There are not too many birds making themselves evident as the weather switches from warm, to cold, to wet, to cold, to colder still, as Fall departs and Winter introduces itself and the few remaining bird migrants head south! Yesterday, the desperate, plaintive calls of a lone Canada Goose reached my ears, as it tried to catch up with two of his clan who didn’t seem to be too happy either! Bigger flocks of them had departed a day earlier, sensing that this isn’t going to be the place to stay for the next few months, as many of our “Canadian Snow Geese” know and sense as well!

With these departures in mind, I was wondering where my weekly inspiration might come from when I spotted, high up in a tree across the road, a bird that isn’t too popular, although quite common throughout the world, and one we don’t get to see in our particular neighbourhood very often – a European Starling. I saw, in a brief glint of sunlight, a flock of six or seven of them. Their beautiful iridescent green summer plumage was not really in evidence, but they still had quite a distinctive look to them. They sat swaying in the breeze for a few minutes and then were gone. It was during that time that I was able to get a couple of photographs of them from my front doorstep, accompanied by our Bluejays, Chickadees, and Mourning Doves as they pecked at the seeds in the front garden feeders or on the ground.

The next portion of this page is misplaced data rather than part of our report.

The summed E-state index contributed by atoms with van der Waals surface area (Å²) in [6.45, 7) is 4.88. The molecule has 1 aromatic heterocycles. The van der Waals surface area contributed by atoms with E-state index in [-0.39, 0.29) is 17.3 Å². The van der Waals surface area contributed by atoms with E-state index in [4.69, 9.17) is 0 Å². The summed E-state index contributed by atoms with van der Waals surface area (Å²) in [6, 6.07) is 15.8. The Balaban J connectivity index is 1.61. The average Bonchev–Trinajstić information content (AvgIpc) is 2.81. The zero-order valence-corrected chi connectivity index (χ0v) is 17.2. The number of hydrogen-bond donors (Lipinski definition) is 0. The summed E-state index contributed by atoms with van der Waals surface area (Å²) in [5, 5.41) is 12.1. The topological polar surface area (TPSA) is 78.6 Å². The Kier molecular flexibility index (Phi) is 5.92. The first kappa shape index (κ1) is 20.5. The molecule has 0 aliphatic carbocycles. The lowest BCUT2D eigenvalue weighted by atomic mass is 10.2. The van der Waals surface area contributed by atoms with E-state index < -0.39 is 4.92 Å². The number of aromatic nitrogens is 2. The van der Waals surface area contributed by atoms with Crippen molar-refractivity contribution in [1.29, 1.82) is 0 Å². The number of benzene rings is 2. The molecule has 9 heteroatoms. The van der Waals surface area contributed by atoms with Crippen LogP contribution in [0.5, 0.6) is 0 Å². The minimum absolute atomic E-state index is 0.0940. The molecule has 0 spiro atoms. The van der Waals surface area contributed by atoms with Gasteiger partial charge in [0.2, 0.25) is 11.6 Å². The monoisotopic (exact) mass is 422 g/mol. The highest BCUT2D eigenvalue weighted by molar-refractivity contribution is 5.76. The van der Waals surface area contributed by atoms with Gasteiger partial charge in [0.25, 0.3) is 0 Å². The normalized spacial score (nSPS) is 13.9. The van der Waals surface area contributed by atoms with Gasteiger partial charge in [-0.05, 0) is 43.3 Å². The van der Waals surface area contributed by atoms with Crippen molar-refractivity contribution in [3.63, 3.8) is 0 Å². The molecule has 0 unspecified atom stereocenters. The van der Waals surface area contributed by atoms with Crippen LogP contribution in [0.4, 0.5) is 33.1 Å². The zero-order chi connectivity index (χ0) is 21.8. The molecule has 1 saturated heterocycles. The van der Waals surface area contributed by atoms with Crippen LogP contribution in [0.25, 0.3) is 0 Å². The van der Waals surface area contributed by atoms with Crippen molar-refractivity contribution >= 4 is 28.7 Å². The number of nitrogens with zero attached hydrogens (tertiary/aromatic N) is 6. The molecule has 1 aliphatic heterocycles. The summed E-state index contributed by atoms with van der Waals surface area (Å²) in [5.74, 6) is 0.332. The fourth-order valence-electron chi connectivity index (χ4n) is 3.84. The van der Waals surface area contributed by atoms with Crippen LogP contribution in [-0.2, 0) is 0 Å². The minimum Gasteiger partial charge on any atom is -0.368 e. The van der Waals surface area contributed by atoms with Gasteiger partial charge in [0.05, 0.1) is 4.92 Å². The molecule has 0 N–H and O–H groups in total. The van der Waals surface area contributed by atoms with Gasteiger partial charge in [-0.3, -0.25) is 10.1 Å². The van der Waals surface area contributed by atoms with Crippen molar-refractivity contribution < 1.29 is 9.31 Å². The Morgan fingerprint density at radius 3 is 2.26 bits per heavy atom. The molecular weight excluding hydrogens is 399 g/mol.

Yesterday, whilst restocking one of my feeders, a Red-breasted Nuthatch joined me, busily moving up and down the tree the feeder is hanging on, awaiting a chance to get a sunflower seed for himself. Quite the treat for me to be that close to him and something to be enjoyed. Maybe you will be able to have the same experiences in your garden even if you don’t have a feeder; just look carefully and you will get to see some of these birds for yourself.

Enjoy and stay safe and well,

John Baldwin


  1. Good day Mr Baldwin
    I’m not much of a birder but I enjoy watching the little guys at my backyard feeder in winter and a quick perusal of your column.
    Curious IF you could help me. Recently dozens upon dozens of ‘crows’ have been squawking in trees in back (Oxford St East). They’ve been making a mess of the vehicles and small downed branches & a lot of feathers!
    I’ve lived here a long time and have NEVER seen anything like it. Any ideas? (I’m really hoping it’s temporary)

  2. Good morning Mark,
    You are not alone in that observation and I’m sorry to say that I don’t have the answer. With the extreme temperatures we have been having they have probably headed into town for more warmth. Also with the icier conditions they are having difficulty getting food, so resort to coming to where there are feeders and maybe “left overs” from pet owners animals. Like I say, I am only an amateur, so can’t give you a definitive answer. We always seem to get 3 or 4 at our feeders ourselves.
    Thanks for the question and good luck with the rest of your bird watching.


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